Too Close for Comfort: School Buses Squeak by Dorchester Property - NECN
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Too Close for Comfort: School Buses Squeak by Dorchester Property

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    NEWSLETTERS

    School Buses Squeak Past Dorchester Property

    Neighbors say a problem of school buses are coming too close to a retaining wall in Dorchester.

    (Published Monday, Oct. 7, 2019)

    From the porch of her three-decker in Boston's Dorchester neighborhood, Isabelle Flanders watched a fleet of school buses menace her retaining wall.

    Beginning around 8 a.m., they streamed down Neponset Avenue and wheeled around the corner onto Claymont Terrace, squeaking by the cement wall on the edge of her property.

    "Bless his heart," she said, watching a long yellow bus navigate the turn. "He missed me by 2 inches."

    Neighbors say the scene repeats each morning that school is in session. Buses fill the narrow, uphill road that leads to the Neighborhood House Charter School, temporarily bringing traffic to a crawl.

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    For Flanders, the procession is more than a minor inconvenience. Twice this year, drivers have crashed into her retaining wall, breaking off chunks of concrete and leaving yellow streaks behind.

    "Last week, a school bus came and did it again," she said.

    After raising her concerns with the school, Flanders contacted NBC10 Boston during the station's Talk to Ten phone-a-thon to ask for help.

    "We're the driveway for the school at this point," she said.

    During three visits to the neighborhood, NBC10 Boston watched one bus after another struggle to make the turn, sometimes stopping traffic while drivers backed up to correct their angle. Most drove over the curb, which was previously rebuilt and reinforced with a steel plate after being damaged by passing vehicles.

    "Three times, it was regular cement, and it got crushed down to gravel," Flanders said.

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    After living in the neighborhood for some 30 years, Joan Mangan said she can no longer get up and down Claymont Terrace on weekday mornings. She worries about the safety of her family, too. With traffic backed up, ambulances wouldn't be able to reach her property, she said. And she fears drivers will strike her handicapped son, who waits to be picked up near the corner.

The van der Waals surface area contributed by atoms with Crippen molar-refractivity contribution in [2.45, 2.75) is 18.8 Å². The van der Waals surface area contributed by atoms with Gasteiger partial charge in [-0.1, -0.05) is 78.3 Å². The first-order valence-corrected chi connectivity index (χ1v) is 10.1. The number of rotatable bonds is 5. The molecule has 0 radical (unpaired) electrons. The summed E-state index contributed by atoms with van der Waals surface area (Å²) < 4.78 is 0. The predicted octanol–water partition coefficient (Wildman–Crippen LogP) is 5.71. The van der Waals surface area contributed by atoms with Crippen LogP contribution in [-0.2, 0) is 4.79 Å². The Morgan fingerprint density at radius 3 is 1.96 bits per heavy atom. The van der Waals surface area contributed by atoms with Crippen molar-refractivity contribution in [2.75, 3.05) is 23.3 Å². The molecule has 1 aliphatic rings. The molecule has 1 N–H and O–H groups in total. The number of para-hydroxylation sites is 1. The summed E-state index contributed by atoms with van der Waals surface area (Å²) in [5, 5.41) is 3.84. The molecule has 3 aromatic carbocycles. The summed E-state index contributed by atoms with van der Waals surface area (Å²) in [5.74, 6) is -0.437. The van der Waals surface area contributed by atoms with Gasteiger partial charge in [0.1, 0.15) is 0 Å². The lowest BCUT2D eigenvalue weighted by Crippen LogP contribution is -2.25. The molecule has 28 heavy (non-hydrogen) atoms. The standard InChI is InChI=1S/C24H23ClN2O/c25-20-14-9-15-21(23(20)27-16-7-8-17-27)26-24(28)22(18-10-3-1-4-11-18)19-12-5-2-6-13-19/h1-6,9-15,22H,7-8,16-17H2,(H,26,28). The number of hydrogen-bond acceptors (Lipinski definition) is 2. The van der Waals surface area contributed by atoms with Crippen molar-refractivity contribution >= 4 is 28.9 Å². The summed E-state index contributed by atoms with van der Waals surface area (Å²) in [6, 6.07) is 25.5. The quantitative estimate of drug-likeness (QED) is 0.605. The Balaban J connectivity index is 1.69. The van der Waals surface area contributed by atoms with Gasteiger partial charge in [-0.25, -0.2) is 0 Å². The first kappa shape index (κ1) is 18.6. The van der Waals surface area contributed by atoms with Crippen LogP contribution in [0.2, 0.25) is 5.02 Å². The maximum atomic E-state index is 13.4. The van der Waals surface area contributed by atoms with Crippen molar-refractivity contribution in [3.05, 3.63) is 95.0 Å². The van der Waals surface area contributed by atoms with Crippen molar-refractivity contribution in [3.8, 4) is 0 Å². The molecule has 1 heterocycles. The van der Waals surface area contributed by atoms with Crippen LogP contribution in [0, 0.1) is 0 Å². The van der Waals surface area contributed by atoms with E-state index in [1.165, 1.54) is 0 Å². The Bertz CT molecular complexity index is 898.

Residents are worried conditions will grow worse after the charter school adds capacity for 75 more students through an upcoming expansion project. Flanders and others sent letters and pictures to city officials to oppose the project, to no avail.

    Representatives of the school declined to be interviewed on camera about the situation, but in a statement, they said Neighborhood House redesigned its expansion in response to community input. Changes included creating a one-way traffic pattern that allows vehicles to queue up in the school's parking lot. The school also committed to paying for traffic improvements suggested by the Boston Planning and Development Agency and working with the local neighborhood association.

    Bus service for the school is coordinated through the Boston Public Schools. A BPS spokesman said city officials are "looking into this issue to try to rectify this situation moving forward."

    Flanders believes she's identified one viable solution: establishing a large parking area, called a transfer port, where parents can drop off kids to be loaded onto buses. She believes it would reduce the car drop-offs and the number of nearly empty buses going up the hill.

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